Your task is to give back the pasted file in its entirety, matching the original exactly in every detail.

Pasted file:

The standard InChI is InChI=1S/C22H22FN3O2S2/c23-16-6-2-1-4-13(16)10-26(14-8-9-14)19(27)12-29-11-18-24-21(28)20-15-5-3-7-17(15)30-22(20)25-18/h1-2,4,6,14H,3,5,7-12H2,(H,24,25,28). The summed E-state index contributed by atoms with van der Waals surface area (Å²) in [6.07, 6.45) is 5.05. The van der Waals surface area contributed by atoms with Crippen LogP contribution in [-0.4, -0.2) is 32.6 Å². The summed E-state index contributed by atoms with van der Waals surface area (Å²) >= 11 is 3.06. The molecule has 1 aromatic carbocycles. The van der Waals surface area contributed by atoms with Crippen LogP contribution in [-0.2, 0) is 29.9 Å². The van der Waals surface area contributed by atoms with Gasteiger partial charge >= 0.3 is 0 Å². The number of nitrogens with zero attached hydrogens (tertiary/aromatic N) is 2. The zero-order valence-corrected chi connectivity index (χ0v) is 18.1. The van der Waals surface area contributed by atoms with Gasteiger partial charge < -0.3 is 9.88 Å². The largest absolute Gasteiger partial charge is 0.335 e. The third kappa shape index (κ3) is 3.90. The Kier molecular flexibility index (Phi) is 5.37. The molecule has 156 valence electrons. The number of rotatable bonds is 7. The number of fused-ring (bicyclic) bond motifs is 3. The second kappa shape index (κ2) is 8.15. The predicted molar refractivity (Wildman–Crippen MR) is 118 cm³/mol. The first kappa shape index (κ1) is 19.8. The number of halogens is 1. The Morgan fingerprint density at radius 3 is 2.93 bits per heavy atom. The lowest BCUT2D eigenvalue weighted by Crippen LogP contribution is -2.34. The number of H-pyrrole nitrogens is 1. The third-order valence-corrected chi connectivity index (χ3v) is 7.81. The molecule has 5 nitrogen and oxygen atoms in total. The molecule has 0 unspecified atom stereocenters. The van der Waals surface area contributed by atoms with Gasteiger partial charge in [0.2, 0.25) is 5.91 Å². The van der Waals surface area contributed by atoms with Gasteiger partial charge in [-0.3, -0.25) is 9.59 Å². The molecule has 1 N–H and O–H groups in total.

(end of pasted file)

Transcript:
The standard InChI is InChI=1S/C22H22FN3O2S2/c23-16-6-2-1-4-13(16)10-26(14-8-9-14)19(27)12-29-11-18-24-21(28)20-15-5-3-7-17(15)30-22(20)25-18/h1-2,4,6,14H,3,5,7-12H2,(H,24,25,28). The summed E-state index contributed by atoms with van der Waals surface area (Å²) in [6.07, 6.45) is 5.05. The van der Waals surface area contributed by atoms with Crippen LogP contribution in [-0.4, -0.2) is 32.6 Å². The summed E-state index contributed by atoms with van der Waals surface area (Å²) >= 11 is 3.06. The molecule has 1 aromatic carbocycles. The van der Waals surface area contributed by atoms with Crippen LogP contribution in [-0.2, 0) is 29.9 Å². The van der Waals surface area contributed by atoms with Gasteiger partial charge >= 0.3 is 0 Å². The number of nitrogens with zero attached hydrogens (tertiary/aromatic N) is 2. The zero-order valence-corrected chi connectivity index (χ0v) is 18.1. The van der Waals surface area contributed by atoms with Gasteiger partial charge < -0.3 is 9.88 Å². The largest absolute Gasteiger partial charge is 0.335 e. The third kappa shape index (κ3) is 3.90. The Kier molecular flexibility index (Phi) is 5.37. The molecule has 156 valence electrons. The number of rotatable bonds is 7. The number of fused-ring (bicyclic) bond motifs is 3. The second kappa shape index (κ2) is 8.15. The predicted molar refractivity (Wildman–Crippen MR) is 118 cm³/mol. The first kappa shape index (κ1) is 19.8. The number of halogens is 1. The Morgan fingerprint density at radius 3 is 2.93 bits per heavy atom. The lowest BCUT2D eigenvalue weighted by Crippen LogP contribution is -2.34. The number of H-pyrrole nitrogens is 1. The third-order valence-corrected chi connectivity index (χ3v) is 7.81. The molecule has 5 nitrogen and oxygen atoms in total. The molecule has 0 unspecified atom stereocenters. The van der Waals surface area contributed by atoms with Gasteiger partial charge in [0.2, 0.25) is 5.91 Å². The van der Waals surface area contributed by atoms with Gasteiger partial charge in [-0.3, -0.25) is 9.59 Å². The molecule has 1 N–H and O–H groups in total.